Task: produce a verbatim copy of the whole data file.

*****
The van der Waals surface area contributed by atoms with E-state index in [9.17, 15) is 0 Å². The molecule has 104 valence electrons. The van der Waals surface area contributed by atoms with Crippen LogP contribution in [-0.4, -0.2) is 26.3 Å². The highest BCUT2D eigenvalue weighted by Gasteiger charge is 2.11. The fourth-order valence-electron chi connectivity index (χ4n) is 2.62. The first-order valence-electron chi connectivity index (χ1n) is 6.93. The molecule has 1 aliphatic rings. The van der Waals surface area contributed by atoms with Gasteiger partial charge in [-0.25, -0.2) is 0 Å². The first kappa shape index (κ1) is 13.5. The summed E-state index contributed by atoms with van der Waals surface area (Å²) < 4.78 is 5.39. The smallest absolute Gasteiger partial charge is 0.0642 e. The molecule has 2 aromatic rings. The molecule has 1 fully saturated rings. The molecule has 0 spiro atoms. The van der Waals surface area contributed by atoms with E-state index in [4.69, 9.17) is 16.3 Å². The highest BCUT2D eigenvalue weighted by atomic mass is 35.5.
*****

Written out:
The van der Waals surface area contributed by atoms with E-state index in [9.17, 15) is 0 Å². The molecule has 104 valence electrons. The van der Waals surface area contributed by atoms with Crippen LogP contribution in [-0.4, -0.2) is 26.3 Å². The highest BCUT2D eigenvalue weighted by Gasteiger charge is 2.11. The fourth-order valence-electron chi connectivity index (χ4n) is 2.62. The first-order valence-electron chi connectivity index (χ1n) is 6.93. The molecule has 1 aliphatic rings. The van der Waals surface area contributed by atoms with Gasteiger partial charge in [-0.25, -0.2) is 0 Å². The first kappa shape index (κ1) is 13.5. The summed E-state index contributed by atoms with van der Waals surface area (Å²) < 4.78 is 5.39. The smallest absolute Gasteiger partial charge is 0.0642 e. The molecule has 2 aromatic rings. The molecule has 1 fully saturated rings. The molecule has 0 spiro atoms. The van der Waals surface area contributed by atoms with E-state index in [4.69, 9.17) is 16.3 Å². The highest BCUT2D eigenvalue weighted by atomic mass is 35.5.